When people decide to adopt or buy a pet animal, being it a dog, a cat, a rabbit or whatever else they prefer, most of them usually take the decision with their hearts. Animals are cute, we know that. And most people don't think about the long term commitment required and too few of them will calculate the costs of caring for an animal before actually getting one. We know. Kids are guilty for that. Before blaming our kids for making us buy an adorable bunny, let's find out what are the costs of owning a rabbit.
While rabbits may not seem different than other pets we may or may not own, they do have particularities we need to think of. There are all kinds of details we may not know beforehand, and there are hidden costs that come with them. For example, think about a rabbit's life span compared to that of a hamster. Rabbits live a lot longer, which leads us to more money spent on the long term. Caring for a pet rabbit is a long term commitment, so make sure you're prepared for it.
If you're thinking to get yourself or your kids a rabbit, read on to find out more about the matter and analyze the costs of owning a rabbit.
The Costs of Owning a Rabbit
Buying your kids a pet rabbit may seem like a cheap option but when it comes to calculating the overall costs of owning a rabbit in detail, you'll see it's not that cheap anymore.
The Initial Costs of Purchasing a Rabbit
First there's the cost of buying a rabbit, which depends on the breed of that particular rabbit. If you're buying from a pet store, a usual breed will cost you somewhere up to $40, while a rare breed will go up to about $100. Rather than buying the rabbit from a pet store, try finding a rescue center as in general it's cheaper to adopt one than buy it.
The fee for getting a rabbit from a pet rescue center are somewhere between $5 and $20.
Expect to pay more for a breeding rabbit with champion bloodlines and less for a very common one. In addition to the pet stores, you could also try various breeders, as sometimes, their prices for a specific breed might be lower than that of pet store.
Cage and Litter Box Costs
After you've had your rabbit, it's time to buy him a tiny home inside your home and a litter box for his needs. The prices vary here as well. If you plan on keeping your rabbit outdoors in your backyard, you will need a hatch, and the price for a good sturdy one spins around $150 - $300.
If you want to keep your rabbit indoors, then you will need an indoor cage. These are cheaper than outdoor hatches, but you should still expect to pay somewhere between $50 and $100 on a good one.
There's a possibility that you could designate a specific room for your rabbit, so might get away with a smaller and cheaper cage and be able to let him run around his room without any problem.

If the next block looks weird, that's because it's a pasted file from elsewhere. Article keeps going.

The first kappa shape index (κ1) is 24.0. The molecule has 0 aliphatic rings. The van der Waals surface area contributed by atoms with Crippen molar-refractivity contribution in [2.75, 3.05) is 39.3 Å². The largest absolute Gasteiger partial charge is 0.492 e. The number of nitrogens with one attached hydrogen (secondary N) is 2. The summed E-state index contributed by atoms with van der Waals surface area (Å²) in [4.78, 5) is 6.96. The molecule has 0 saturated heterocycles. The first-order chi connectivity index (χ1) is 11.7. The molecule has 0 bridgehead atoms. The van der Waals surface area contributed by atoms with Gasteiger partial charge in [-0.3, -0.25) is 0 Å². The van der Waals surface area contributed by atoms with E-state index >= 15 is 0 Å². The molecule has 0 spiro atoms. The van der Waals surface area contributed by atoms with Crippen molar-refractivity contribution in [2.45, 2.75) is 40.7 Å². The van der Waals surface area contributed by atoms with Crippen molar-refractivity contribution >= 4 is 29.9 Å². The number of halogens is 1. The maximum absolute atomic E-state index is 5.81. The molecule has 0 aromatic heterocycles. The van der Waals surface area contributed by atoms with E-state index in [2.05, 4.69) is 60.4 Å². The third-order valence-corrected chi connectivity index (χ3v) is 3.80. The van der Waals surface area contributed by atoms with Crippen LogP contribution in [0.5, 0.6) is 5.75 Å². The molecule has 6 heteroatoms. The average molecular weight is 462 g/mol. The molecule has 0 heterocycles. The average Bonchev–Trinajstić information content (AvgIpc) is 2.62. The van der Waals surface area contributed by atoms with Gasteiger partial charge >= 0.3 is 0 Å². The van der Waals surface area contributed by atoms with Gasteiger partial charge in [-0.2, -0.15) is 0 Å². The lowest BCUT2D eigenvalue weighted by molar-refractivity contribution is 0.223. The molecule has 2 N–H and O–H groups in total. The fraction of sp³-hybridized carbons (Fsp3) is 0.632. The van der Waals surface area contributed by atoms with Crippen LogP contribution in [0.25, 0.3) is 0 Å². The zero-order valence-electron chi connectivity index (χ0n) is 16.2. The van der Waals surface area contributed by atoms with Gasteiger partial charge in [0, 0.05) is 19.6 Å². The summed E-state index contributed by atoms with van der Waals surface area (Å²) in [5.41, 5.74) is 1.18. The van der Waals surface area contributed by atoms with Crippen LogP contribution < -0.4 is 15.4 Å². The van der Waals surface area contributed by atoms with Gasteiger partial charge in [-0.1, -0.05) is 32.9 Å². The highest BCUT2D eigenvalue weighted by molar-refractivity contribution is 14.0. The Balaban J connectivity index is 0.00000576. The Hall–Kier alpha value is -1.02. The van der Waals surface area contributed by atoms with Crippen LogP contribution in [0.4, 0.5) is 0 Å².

In addition to a cage, if your rabbit is leaving inside your home, you will also need a litter box which costs around $5 - $15, depending on the build quality. If you have a large home, you should consider having more than one litter box, and that will increase the costs.
Costs of Various Accessories
Once you've finished with the initial purchase of a cage and litter box, it's the time to buy your bun some toys and other accessories. Sure, these are optional, but many people prefer them, as it gives their furry hopping friends something to do when they're not at home.
There are all kinds of accessories, but we'll list some of the most common ones here. You'll need a food and a water bowl, each of them costing around $5 to $10, an exercise pen which goes to $30, a soft blanket for your bunny to lie on costing around $5 - here you can also improvise with something you already have. Then there's nail clippers, hair brushes or a play house of some sort, with each costing about $5.
You can also use a hay feeder which costs around $50 to $100.
Rabbit Supplies Costs
After you've made all the initial purchases, there are monthly costs with various supplies like food and litter. Here, prices vary a lot depending on the quality of the supplies you buy and if you buy them in bulk or not. Buying in bulk is recommended because it's generally cheaper. The brand is also an important thing to look for, as some of them push the prices up without any real reason.
So here are the prices, calculated for one rabbit only per month.
Litter costs around $15 to $20. Hay will go up to $20, depending on where you get it from. Leafy greens and vegetables will cost an additional $40. Rabbit pellets should rise to only $5. As you can see, the costs with supplies can rise to a total of $85.
Rabbit Healthcare Costs
Neutering or spaying your bunny will cost you upwards of $150 - $250 initially. Afterwards, the annual costs should rise to around $30 - $100 depending on the veterinary and the location.
In addition to all these, there are other costs that you can't plan for in the beginning. If your rabbit gets sick, expect to pay a good sum for vet bills. Also, if your furry friend destroys some pieces of furniture in your home, those are also costs you should take into account. Repairing or replacing the initial bought equipment will also need to be accounted for at some point.
As a conclusion, take these numbers as an approximation of the real costs of owning a rabbit. The initial costs can go up between $220 and $700 depending the rabbit breed you want, where you get it from and what accessories you want and their build quality. If you want to neuter or spay him, add up to $250 more.
After you've made your initial purchases, the monthly costs should be somewhere between $50 and $100, including an annual vet visit divided per month.